Recently, my wife and I found ourselves as members in a ‘turnaround’ church for a couple of years. It was the sort of place that would never be used as a case study in the glossy magazine for supporters of that church’s network.
For starters, it wasn’t a new plant, so it didn’t grab those looking for an adventure; the building we used was old and cold; had one toilet (which you had to go outside for!) and of the congregation, 80% were self-confessed non-believers who were only there to get a free ticket into the associated school. It hardly dynamic . . . it was majorly discouraging, and we often thought, What’s the point?
It was out of the challenge, despair, and fatigue of serving such a place that Facing Snarls and Scowls was written. Authors Brian Croft and James Carroll write from a place of first-hand experience. The fact that it’s such a real and honest book is what makes it so valuable. This isn’t a book to show you how to preach (though there is a chapter on the basics of expository preaching), nor is it a book that will make everything perfect (no book will do that). But, used prayerfully, this is a book that will encourage weary pastors to keep going, challenge them to stay sharp, and persevere with the “main things being the main things”.
This isn’t (you’ll be pleased to know) just another book on preaching, but the majority of the book is going to impact your preaching. Croft and Carroll know what it is like to be struggling in a church where the preaching of the Word wasn’t appreciated. So this book is written first to help the preacher stay on course with preaching the Word, and then, once on track, to stay on track for the long haul—even when the grass seems greener elsewhere. As they do this, they show examples from the history of the church that’ll help the reader see that they aren’t alone in the slightly peculiar practice that God has chosen to use—namely, preaching.
First, they show that biblical preaching is a Bible pattern. Right from the start, the Devil has been asking… “Did God really say…?” The authors show the Bible’s answer is always to turn to the Word and teach what God has said. Second, they show from history that this is the continuing way to answer the Devil’s retort. As they do this, however, they point out the little specs of rot that can take root in the preacher as they doubt whether this is really what we should be doing. Perhaps, as a preacher, you’ve been prone to wonder: Is the Bible really what our congregation needs? Sometimes what I’m trying to communicate to them seems so disconnected from everyday life. Are there other ways? It’s these questions (and the replies they give) that are so helpful. It’s like the authors are reading the readers, rather than the other way around! I encourage you, let them read you like they were reading me—because as they did, they could speak truth in a way that wasn’t pleasant to hear but was good and needed.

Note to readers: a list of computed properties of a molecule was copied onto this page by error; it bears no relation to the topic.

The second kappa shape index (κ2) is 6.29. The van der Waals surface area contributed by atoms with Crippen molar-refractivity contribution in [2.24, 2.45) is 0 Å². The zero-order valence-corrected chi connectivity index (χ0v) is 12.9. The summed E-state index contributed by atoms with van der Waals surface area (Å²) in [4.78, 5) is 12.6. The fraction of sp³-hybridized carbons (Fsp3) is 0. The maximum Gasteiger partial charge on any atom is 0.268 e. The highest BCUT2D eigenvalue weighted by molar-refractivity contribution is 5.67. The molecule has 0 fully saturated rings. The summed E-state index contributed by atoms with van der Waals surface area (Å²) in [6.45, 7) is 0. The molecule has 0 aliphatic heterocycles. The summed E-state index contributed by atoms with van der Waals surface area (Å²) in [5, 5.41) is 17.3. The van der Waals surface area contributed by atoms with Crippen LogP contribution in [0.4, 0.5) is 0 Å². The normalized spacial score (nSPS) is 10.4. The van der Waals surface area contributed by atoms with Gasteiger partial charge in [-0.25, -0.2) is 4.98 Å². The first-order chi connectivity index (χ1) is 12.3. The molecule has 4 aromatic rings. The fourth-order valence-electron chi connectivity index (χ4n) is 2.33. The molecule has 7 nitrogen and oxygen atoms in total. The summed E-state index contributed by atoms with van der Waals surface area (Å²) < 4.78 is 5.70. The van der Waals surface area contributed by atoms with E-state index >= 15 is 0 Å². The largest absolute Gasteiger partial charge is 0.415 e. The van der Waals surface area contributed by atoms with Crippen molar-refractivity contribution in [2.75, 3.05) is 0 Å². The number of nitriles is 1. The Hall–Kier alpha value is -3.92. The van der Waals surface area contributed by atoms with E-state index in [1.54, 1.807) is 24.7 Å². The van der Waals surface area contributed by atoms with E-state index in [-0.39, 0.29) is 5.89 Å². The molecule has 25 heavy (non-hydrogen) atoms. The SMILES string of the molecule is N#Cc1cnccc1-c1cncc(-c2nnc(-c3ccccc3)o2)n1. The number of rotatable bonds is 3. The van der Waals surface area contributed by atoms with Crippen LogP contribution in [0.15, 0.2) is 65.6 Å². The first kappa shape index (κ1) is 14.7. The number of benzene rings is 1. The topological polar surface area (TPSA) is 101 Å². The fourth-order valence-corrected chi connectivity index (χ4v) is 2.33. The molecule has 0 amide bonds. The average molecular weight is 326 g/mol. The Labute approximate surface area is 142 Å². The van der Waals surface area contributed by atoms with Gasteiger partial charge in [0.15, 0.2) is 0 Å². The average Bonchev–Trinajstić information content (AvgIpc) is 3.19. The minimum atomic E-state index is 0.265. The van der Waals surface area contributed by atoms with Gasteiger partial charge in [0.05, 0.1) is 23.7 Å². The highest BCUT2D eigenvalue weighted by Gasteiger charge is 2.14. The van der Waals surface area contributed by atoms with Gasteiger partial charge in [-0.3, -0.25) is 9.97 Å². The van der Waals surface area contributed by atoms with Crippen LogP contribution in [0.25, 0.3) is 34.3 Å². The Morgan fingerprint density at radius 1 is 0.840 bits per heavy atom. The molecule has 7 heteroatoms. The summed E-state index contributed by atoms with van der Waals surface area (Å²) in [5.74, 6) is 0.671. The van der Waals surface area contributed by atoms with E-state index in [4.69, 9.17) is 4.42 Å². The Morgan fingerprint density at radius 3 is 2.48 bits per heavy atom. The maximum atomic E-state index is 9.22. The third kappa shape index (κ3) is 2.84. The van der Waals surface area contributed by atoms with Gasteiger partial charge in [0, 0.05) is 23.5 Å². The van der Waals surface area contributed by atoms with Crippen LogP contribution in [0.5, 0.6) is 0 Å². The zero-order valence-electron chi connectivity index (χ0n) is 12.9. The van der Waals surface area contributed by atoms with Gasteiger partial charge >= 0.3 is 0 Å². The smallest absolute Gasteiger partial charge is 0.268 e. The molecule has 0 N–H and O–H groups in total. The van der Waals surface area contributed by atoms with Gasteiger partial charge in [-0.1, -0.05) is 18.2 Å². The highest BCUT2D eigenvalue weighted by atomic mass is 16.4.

I think the best section of the book, however, comes in the chapter entitled Bad Preaching Deserves Rebuke. We have a guide in our house that we use to judge how good a book is: How much of the book have you marked? And then also, how often do you stop to re-read out loud to anyone who is nearby and will listen?
It’s no exaggeration to say that 80% of this chapter is underlined. It’s simply superb. Again, it’s the honesty and humility of the authors that is so helpful. They draw out five key marks for healthy, godly, and life-transforming preaching. These pages make the book worth twice whatever price you’ll pay. This chapter should be compulsory reading for anyone, anywhere, who will ever preach a sermon.
The book concludes with how preachers and pastors can keep going for the long-haul—and with the foundation of the previous chapter, it’s a great way to sum up their message. We keep going, they argue, because God’s Word is powerful, life-changing, joy-bringing, and ultimately the thing our church family needs brought to them each week.
As I look back at the church our family we were in for that brief period of time, this book helped me realize that God actually was at work. It was worth going (even though we often didn’t feel like it). It was worth the fight. That small, less-than-spectacular church was worth preaching to—even when the faces looking back weren’t warm and friendly!
This isn’t a book to simply give you a quick pep-talk. No, this book, even though it’s, small does much more than that—by the Holy Spirit, it reinvigorates your soul for the long haul. The road of a preacher is long, winding, and has many bumps, but books like this can keep us on the right path—with joy, humility, determination, and a drive that knows we’re on the side where the Captain has already won the day.